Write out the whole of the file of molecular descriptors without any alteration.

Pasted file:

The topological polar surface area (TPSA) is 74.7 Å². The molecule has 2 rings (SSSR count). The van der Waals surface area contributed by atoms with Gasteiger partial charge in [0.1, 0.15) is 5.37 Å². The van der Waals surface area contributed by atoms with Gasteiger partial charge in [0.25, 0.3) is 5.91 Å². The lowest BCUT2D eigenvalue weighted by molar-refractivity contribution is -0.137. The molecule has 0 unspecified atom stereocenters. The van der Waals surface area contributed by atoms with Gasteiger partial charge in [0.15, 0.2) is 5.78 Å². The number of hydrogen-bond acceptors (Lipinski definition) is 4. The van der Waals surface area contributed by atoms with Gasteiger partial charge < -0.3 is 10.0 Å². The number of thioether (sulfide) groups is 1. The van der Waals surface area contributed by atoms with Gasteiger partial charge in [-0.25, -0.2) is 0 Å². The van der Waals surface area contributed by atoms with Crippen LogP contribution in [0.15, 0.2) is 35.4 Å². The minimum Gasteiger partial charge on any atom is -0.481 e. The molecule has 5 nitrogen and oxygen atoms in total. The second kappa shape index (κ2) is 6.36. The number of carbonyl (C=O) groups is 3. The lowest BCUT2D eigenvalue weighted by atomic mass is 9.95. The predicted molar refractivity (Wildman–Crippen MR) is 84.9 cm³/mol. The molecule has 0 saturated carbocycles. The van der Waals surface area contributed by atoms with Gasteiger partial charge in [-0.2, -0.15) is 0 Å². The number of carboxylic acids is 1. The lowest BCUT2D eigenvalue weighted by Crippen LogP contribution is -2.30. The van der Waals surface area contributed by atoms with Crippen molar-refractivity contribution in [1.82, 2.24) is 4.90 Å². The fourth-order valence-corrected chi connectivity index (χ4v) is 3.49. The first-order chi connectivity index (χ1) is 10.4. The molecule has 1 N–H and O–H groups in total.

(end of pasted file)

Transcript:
The topological polar surface area (TPSA) is 74.7 Å². The molecule has 2 rings (SSSR count). The van der Waals surface area contributed by atoms with Gasteiger partial charge in [0.1, 0.15) is 5.37 Å². The van der Waals surface area contributed by atoms with Gasteiger partial charge in [0.25, 0.3) is 5.91 Å². The lowest BCUT2D eigenvalue weighted by molar-refractivity contribution is -0.137. The molecule has 0 unspecified atom stereocenters. The van der Waals surface area contributed by atoms with Gasteiger partial charge in [0.15, 0.2) is 5.78 Å². The number of hydrogen-bond acceptors (Lipinski definition) is 4. The van der Waals surface area contributed by atoms with Gasteiger partial charge < -0.3 is 10.0 Å². The number of thioether (sulfide) groups is 1. The van der Waals surface area contributed by atoms with Gasteiger partial charge in [-0.25, -0.2) is 0 Å². The van der Waals surface area contributed by atoms with Crippen LogP contribution in [0.15, 0.2) is 35.4 Å². The minimum Gasteiger partial charge on any atom is -0.481 e. The molecule has 5 nitrogen and oxygen atoms in total. The second kappa shape index (κ2) is 6.36. The number of carbonyl (C=O) groups is 3. The lowest BCUT2D eigenvalue weighted by atomic mass is 9.95. The predicted molar refractivity (Wildman–Crippen MR) is 84.9 cm³/mol. The molecule has 0 saturated carbocycles. The van der Waals surface area contributed by atoms with Gasteiger partial charge in [-0.2, -0.15) is 0 Å². The number of carboxylic acids is 1. The lowest BCUT2D eigenvalue weighted by Crippen LogP contribution is -2.30. The van der Waals surface area contributed by atoms with Crippen molar-refractivity contribution in [1.82, 2.24) is 4.90 Å². The fourth-order valence-corrected chi connectivity index (χ4v) is 3.49. The first-order chi connectivity index (χ1) is 10.4. The molecule has 1 N–H and O–H groups in total.